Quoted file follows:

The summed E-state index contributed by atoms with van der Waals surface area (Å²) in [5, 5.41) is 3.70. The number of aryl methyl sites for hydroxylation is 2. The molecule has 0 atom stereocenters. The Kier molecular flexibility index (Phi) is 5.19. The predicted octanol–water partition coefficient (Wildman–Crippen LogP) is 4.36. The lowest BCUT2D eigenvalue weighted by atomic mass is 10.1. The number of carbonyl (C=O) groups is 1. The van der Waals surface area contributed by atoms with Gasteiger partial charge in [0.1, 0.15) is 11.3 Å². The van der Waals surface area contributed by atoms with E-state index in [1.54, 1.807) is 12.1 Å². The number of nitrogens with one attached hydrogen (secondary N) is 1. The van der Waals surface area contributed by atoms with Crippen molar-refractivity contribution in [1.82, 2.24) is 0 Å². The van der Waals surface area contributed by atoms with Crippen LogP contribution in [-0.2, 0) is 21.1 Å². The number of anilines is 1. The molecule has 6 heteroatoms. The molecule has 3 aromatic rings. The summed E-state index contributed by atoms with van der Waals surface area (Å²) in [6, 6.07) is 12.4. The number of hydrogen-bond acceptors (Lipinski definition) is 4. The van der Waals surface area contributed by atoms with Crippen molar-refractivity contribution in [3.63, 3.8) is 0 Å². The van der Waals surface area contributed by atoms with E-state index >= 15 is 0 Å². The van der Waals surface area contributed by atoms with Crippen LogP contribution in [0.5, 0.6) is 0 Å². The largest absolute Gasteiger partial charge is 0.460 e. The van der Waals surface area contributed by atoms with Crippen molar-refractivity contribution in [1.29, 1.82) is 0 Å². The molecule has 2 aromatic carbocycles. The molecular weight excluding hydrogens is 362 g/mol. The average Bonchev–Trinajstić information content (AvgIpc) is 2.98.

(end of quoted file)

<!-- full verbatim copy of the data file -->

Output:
The summed E-state index contributed by atoms with van der Waals surface area (Å²) in [5, 5.41) is 3.70. The number of aryl methyl sites for hydroxylation is 2. The molecule has 0 atom stereocenters. The Kier molecular flexibility index (Phi) is 5.19. The predicted octanol–water partition coefficient (Wildman–Crippen LogP) is 4.36. The lowest BCUT2D eigenvalue weighted by atomic mass is 10.1. The number of carbonyl (C=O) groups is 1. The van der Waals surface area contributed by atoms with Gasteiger partial charge in [0.1, 0.15) is 11.3 Å². The van der Waals surface area contributed by atoms with E-state index in [1.54, 1.807) is 12.1 Å². The number of nitrogens with one attached hydrogen (secondary N) is 1. The van der Waals surface area contributed by atoms with Crippen molar-refractivity contribution in [1.82, 2.24) is 0 Å². The van der Waals surface area contributed by atoms with Crippen LogP contribution in [-0.2, 0) is 21.1 Å². The number of anilines is 1. The molecule has 6 heteroatoms. The molecule has 3 aromatic rings. The summed E-state index contributed by atoms with van der Waals surface area (Å²) in [6, 6.07) is 12.4. The number of hydrogen-bond acceptors (Lipinski definition) is 4. The van der Waals surface area contributed by atoms with Crippen molar-refractivity contribution in [3.63, 3.8) is 0 Å². The van der Waals surface area contributed by atoms with E-state index >= 15 is 0 Å². The van der Waals surface area contributed by atoms with Crippen LogP contribution in [0.5, 0.6) is 0 Å². The largest absolute Gasteiger partial charge is 0.460 e. The van der Waals surface area contributed by atoms with Crippen molar-refractivity contribution in [1.29, 1.82) is 0 Å². The molecule has 2 aromatic carbocycles. The molecular weight excluding hydrogens is 362 g/mol. The average Bonchev–Trinajstić information content (AvgIpc) is 2.98.